And we applied a filter so that we were able to cancel this noise. We repeated the measurements between, we recalculated the Hamming distance between the filtered, between the target availability fingerprint and the 43,000 filtered availability fingerprints. And this time our IP address when we sorted the availability fingerprint by Hamming distance, the availability pattern of the target node scored first. So it ranked first at the very top of our observations.

OK. This is the observed availability after we applied the filters, so after we canceled the noise introduced by the 30 minutes timeout.

For days five and six, however, we observed that where we had an availability, injected availability pattern of 11 and a half hours and 30 minutes of availability and 30 minutes of unavailability, when we scored them, when we ranked them, the IP address of the hidden service we knew that was hosting the service under investigation ranked 50, along with other 3000 routers. So it was not very promising and when we looked at the observed availability pattern, well, this time the observed availability shows a hundred percent of availability. So there were no transitions detected at all due to the internal timeout that I described before. And there was no way to apply any filtering to try and cancel the noise introduced by these timeouts.

And then here one of the possible ways to overcome this is to modify the internals of the I2P router of our monitoring nodes. So we modified the source code and reduced these 30 minutes timeouts. This, however, was outside of the scope of our experiments, where we wanted, for this specific research we wanted to keep the I2P routers as genuine as possible, and we did not want to modify the behavior of these routers in order to be as stealth as possible with our methodology.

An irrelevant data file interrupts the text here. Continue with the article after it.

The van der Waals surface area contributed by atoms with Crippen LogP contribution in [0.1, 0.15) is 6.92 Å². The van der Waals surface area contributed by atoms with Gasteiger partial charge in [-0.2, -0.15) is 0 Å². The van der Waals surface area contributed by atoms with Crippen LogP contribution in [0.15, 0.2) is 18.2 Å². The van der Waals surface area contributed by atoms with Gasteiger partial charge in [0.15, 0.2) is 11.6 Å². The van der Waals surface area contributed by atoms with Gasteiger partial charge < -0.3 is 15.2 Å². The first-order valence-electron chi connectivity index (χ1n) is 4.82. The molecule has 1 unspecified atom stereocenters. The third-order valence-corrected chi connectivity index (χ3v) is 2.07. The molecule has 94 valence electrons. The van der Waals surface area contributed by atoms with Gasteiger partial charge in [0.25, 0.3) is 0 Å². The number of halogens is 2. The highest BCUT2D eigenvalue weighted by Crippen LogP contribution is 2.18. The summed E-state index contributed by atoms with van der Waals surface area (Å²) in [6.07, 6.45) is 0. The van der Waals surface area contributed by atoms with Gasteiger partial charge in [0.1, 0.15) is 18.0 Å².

So in conclusion, our research demonstrates that if under the assumption that a website has a unique enough availability fingerprint, either because it is spontaneous – websites have maintenance windows, they suffer from outages, or it can be induced. Websites, especially in the darknet world, are often under denial of service attacks.

And there is a way to measure the availability fingerprint of all the nodes connected to an anonymity network. Some anonymity networks like I2P provide this capability as a feature of the network where you are able to discover the presence of all the other nodes so that you can build your routing path. Other networks may require external observation. So other networks such as TOR require the collaboration for example, of an internet service provider and recent research demonstrated that it is possible to detect TOR traffic at scale. Researchers designed Dante, a framework for monitoring darknet traffic at scale.

And such a method, for example, could be used to identify which IP addresses in a given ISP domain are indeed collaborating with and connected to an anonymity network. So under these two assumptions, we demonstrated that it is definitely possible to match the fingerprints that we are looking for and ultimately to discover the IP address of a hidden service being delivered within an anonymity network, or at least discover an IP address that had a high, very high probability of being involved in the infrastructure that is delivering the service within the anonymity network.

So I thank you for your time and please reach out for questions and collaborations. Thank you.